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EU 'toolbox' to tackle energy-price crisis includes review of gas storage, common procurement
13 October 2021 10:36
EU gas-storage rules, a common gas-procurement system and changes to the design of the bloc’s electricity market will all be assessed by the European Commission as part of efforts to tackle soaring energy prices.
The EU's executive arm said today it would also issue guidance on accelerated permitting processes for renewable energy sources next year.
A policy document announcing the measures today doesn't usher in immediate changes to EU’s energy markets regime; it is part of a “toolbox” compiled by the commission to guide national governments on how to tackle stresses from the current high energy prices while remaining compliant with EU rules.
It follows requests for guidance from several countries, as well as a flurry of emergency interventions in countries including Italy, Spain and France.
The commission describes the increase in prices as “of temporary nature” and expects the situation to ease after the coming winter, around next April. But the “volatility” of prices will remain over coming years as the EU ditches fossil fuels in favor of renewables, a senior commission official said.
The main causes of the crisis are global gas prices pushed up by a surge in demand due to the post-pandemic economic recovery and extreme weather conditions, the EU executive argues, stressing that a higher carbon emissions price is having only a limited impact.
It adds that supplies are also tightened by delayed maintenance works limiting flows from Norway and Algeria, and Russia’s Gazprom unwilling to provide extra capacity, although it is fulfilling its long-term contracts with EU counterparts.
New EU rules for gas storage will be considered as part of a review, expected in December, of how the bloc’s gas market is regulated. Access to storage capacity across borders should be facilitated and market-based support mechanisms, such as auctions, might be analyzed to ensure available gas supplies are “optimally” used, the policy document published today says.
As part of that revamp, the EU executive will also assess a common procurement system for gas stocks, a measure strongly urged by several lawmakers and countries such as Spain and Italy. Participation would be “voluntary” and should be in line with EU competition rules, the commission said.
Next month, new “cross-border regional gas risk groups” composed of national experts will be formed through delegated legislation in a bid to boost security of supply monitoring.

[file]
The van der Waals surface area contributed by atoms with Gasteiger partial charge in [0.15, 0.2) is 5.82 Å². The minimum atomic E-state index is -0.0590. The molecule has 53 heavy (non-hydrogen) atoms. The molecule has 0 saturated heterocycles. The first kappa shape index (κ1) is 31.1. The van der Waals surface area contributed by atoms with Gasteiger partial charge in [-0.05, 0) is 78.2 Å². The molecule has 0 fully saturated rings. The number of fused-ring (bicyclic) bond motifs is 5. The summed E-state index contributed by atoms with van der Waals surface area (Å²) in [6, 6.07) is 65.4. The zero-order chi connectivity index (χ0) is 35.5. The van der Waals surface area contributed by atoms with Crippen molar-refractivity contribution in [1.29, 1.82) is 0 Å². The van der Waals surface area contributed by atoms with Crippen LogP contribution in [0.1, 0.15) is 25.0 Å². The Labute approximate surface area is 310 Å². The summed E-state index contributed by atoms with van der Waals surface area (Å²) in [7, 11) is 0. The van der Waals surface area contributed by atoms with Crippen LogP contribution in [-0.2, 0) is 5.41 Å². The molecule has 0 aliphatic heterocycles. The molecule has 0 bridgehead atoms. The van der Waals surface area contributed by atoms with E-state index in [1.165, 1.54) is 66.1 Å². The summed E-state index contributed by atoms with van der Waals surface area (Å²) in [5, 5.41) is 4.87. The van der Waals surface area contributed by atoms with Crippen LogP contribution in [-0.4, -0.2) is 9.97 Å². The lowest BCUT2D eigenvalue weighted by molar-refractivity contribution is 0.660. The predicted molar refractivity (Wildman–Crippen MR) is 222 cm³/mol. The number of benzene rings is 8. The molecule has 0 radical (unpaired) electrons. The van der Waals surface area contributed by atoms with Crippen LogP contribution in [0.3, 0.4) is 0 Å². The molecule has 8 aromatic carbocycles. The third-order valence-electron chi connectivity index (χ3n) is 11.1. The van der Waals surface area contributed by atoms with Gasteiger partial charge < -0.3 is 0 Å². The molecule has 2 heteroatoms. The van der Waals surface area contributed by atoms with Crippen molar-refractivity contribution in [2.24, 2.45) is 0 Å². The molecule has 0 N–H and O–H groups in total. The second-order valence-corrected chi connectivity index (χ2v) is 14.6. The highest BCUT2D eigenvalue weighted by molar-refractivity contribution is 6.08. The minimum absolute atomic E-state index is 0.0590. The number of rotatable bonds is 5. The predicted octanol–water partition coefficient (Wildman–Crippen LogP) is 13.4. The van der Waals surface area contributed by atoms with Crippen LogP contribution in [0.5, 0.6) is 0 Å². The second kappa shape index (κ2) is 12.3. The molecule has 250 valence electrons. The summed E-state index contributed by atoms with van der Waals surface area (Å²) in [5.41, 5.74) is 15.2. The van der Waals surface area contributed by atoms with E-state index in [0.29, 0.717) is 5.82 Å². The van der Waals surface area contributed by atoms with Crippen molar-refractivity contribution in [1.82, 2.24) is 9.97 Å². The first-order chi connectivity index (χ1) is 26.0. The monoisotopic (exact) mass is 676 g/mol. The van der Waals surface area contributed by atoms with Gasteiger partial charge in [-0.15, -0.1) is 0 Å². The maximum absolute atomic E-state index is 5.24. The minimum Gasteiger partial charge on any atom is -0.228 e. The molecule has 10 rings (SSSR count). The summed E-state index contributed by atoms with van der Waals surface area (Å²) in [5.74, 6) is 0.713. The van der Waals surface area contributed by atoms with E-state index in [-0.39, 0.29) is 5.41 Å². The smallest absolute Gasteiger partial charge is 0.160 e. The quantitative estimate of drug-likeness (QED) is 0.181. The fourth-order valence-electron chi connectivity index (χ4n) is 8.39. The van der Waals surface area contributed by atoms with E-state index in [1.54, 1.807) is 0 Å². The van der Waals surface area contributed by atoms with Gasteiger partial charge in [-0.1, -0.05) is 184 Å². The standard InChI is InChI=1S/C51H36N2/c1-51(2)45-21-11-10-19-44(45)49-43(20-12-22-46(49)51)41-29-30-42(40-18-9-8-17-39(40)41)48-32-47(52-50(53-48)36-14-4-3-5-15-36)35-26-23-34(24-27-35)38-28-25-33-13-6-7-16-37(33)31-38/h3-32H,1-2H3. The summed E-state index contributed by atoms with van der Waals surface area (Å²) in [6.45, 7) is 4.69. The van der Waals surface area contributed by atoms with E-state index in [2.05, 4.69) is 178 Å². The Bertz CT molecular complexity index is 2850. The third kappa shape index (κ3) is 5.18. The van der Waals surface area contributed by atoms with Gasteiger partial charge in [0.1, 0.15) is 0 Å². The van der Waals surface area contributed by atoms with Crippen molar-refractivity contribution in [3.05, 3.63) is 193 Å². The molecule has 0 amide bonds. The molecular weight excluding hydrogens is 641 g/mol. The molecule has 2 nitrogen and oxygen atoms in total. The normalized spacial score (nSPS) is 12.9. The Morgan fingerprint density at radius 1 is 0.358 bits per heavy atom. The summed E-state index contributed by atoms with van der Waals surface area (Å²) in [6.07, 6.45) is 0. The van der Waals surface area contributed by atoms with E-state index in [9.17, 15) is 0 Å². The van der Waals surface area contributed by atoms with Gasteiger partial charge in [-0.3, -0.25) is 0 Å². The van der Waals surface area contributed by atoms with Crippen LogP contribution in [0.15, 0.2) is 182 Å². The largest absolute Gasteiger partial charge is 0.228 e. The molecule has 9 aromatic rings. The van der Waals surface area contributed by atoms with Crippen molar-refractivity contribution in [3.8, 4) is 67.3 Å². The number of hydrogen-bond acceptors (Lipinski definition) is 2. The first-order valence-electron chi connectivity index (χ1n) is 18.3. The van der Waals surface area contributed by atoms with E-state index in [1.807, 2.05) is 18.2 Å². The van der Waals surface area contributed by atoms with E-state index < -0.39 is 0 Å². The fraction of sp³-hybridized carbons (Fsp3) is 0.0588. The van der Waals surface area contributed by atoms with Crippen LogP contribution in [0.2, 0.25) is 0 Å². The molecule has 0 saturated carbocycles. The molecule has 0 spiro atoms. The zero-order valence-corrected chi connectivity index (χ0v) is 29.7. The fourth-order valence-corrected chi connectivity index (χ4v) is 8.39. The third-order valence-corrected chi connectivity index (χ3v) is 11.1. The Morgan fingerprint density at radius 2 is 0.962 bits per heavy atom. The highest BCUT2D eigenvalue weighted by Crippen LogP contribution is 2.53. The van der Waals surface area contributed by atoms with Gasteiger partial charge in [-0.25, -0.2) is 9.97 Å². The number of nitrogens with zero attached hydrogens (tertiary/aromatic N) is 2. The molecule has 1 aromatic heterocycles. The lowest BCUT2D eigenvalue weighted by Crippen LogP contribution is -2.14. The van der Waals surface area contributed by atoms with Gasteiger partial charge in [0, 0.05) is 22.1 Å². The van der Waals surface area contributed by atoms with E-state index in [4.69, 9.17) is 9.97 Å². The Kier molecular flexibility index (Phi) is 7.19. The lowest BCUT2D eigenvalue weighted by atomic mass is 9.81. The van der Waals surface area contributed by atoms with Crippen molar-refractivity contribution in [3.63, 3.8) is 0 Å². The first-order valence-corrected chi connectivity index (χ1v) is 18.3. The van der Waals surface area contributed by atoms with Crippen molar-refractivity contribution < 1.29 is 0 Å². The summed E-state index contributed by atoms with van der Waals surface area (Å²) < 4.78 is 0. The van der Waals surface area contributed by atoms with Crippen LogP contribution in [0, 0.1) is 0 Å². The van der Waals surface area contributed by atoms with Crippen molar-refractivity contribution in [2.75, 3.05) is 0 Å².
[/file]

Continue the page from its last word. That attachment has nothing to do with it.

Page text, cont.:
Pressed by France and other countries, the commission will also reassess electricity market rules, firstly by asking the EU Agency for the Cooperation of Energy Regulators to conduct an analysis of the current wholesale electricity market and provide recommendations by April 2022.
Market surveillance to dispel concerns of manipulation will also be strengthened, the commission said, adding that it would ask the European Securities and Markets Authority to analyze trading behaviors and any potential need for regulatory action on the EU’s carbon market, the Emissions Trading System.
Some countries, including Poland, fear a rise in the price of carbon dioxide emissions allowances, which is now around 60 euros per metric ton, is being driven by speculation.
In parallel, the commission’s competition department is investigating allegations of possible anticompetitive behavior by companies producing or supplying natural gas to the EU.
In today's policy document, the commission encourages governments to focus on measures targeted at “vulnerable” groups through emergency income support, such as lump-sum payments, that could be financed though revenues from the ETS as well as energy and environmental taxes. In addition, they could put in place safeguards to avoid disconnections from the grid when consumers have a hard time paying their bills.
Another avenue of intervention is reducing taxation levels, the commission added. National authorities can, within the limits of bloc-wide energy taxation and VAT rules, reduce rates of energy taxes for “targeted” populations over a “limited” period of time.
In addition, governments can provide aid to undertakings or industries struggling to cope with high energy prices within the bloc’s state-aid regime. “Aid interventions should be technology-neutral and not be discriminatory for undertakings in a comparable situation,” the commission’s guidance reads.
Governments are further encouraged to appoint a supplier of last resort in case of exit or failure of a supplier.
In the longer run, EU countries should focus on accelerating auctions for renewable energy, speeding up permits for clean-energy projects, investing more in energy-efficiency measures and developing cross-border electricity networks.
“The clean-energy transition is the best insurance against price shocks like the one the EU is facing today,” the document reads, showing that the commission is sticking to its ambitious plans centered on the 2050 climate-neutrality goal.
Today’s “toolbox” will be discussed by EU leaders at a European Council meeting in Brussels on Oct. 21-22. An extraordinary meeting of EU energy ministers on the matter has been convened for Oct. 26.
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